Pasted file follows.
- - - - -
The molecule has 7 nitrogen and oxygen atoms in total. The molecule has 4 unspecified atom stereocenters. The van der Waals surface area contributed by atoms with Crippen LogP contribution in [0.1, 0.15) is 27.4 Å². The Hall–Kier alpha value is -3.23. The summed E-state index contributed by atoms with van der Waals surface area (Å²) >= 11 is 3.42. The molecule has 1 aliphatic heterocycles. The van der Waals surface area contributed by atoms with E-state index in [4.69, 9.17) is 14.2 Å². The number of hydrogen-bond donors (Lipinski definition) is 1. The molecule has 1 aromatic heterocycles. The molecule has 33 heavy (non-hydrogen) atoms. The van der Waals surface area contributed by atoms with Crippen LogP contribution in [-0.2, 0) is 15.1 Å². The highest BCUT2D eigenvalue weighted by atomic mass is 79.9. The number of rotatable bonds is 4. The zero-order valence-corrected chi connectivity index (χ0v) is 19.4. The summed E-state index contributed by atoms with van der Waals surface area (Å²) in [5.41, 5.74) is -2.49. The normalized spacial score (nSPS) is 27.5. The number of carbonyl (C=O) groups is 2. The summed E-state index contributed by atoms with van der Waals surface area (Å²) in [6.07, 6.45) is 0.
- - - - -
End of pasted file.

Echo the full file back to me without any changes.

The molecule has 7 nitrogen and oxygen atoms in total. The molecule has 4 unspecified atom stereocenters. The van der Waals surface area contributed by atoms with Crippen LogP contribution in [0.1, 0.15) is 27.4 Å². The Hall–Kier alpha value is -3.23. The summed E-state index contributed by atoms with van der Waals surface area (Å²) >= 11 is 3.42. The molecule has 1 aliphatic heterocycles. The van der Waals surface area contributed by atoms with E-state index in [4.69, 9.17) is 14.2 Å². The number of hydrogen-bond donors (Lipinski definition) is 1. The molecule has 1 aromatic heterocycles. The molecule has 33 heavy (non-hydrogen) atoms. The van der Waals surface area contributed by atoms with Crippen LogP contribution in [-0.2, 0) is 15.1 Å². The highest BCUT2D eigenvalue weighted by atomic mass is 79.9. The number of rotatable bonds is 4. The zero-order valence-corrected chi connectivity index (χ0v) is 19.4. The summed E-state index contributed by atoms with van der Waals surface area (Å²) in [5.41, 5.74) is -2.49. The normalized spacial score (nSPS) is 27.5. The number of carbonyl (C=O) groups is 2. The summed E-state index contributed by atoms with van der Waals surface area (Å²) in [6.07, 6.45) is 0.